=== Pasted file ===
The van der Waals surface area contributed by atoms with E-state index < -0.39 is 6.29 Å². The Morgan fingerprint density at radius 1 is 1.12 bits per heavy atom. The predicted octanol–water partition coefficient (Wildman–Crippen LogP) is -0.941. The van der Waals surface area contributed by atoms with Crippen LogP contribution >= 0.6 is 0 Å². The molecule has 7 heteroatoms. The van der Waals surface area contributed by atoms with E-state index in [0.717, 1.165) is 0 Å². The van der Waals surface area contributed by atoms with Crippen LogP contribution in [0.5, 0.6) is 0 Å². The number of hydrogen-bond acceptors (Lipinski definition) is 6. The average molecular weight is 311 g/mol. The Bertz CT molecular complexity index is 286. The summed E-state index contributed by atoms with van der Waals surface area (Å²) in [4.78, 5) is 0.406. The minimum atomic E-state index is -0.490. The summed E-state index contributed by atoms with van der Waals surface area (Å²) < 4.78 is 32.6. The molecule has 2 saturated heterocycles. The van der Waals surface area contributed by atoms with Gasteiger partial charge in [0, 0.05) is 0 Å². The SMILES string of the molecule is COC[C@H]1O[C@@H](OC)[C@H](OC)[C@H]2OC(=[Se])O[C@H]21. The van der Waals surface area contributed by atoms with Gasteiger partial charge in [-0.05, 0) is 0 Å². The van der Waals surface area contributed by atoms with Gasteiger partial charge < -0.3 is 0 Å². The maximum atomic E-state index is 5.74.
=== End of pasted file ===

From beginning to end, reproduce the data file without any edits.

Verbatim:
The van der Waals surface area contributed by atoms with E-state index < -0.39 is 6.29 Å². The Morgan fingerprint density at radius 1 is 1.12 bits per heavy atom. The predicted octanol–water partition coefficient (Wildman–Crippen LogP) is -0.941. The van der Waals surface area contributed by atoms with Crippen LogP contribution >= 0.6 is 0 Å². The molecule has 7 heteroatoms. The van der Waals surface area contributed by atoms with E-state index in [0.717, 1.165) is 0 Å². The van der Waals surface area contributed by atoms with Crippen LogP contribution in [0.5, 0.6) is 0 Å². The number of hydrogen-bond acceptors (Lipinski definition) is 6. The average molecular weight is 311 g/mol. The Bertz CT molecular complexity index is 286. The summed E-state index contributed by atoms with van der Waals surface area (Å²) in [4.78, 5) is 0.406. The minimum atomic E-state index is -0.490. The summed E-state index contributed by atoms with van der Waals surface area (Å²) < 4.78 is 32.6. The molecule has 2 saturated heterocycles. The van der Waals surface area contributed by atoms with Gasteiger partial charge in [0, 0.05) is 0 Å². The SMILES string of the molecule is COC[C@H]1O[C@@H](OC)[C@H](OC)[C@H]2OC(=[Se])O[C@H]21. The van der Waals surface area contributed by atoms with Gasteiger partial charge in [-0.05, 0) is 0 Å². The van der Waals surface area contributed by atoms with Gasteiger partial charge < -0.3 is 0 Å². The maximum atomic E-state index is 5.74.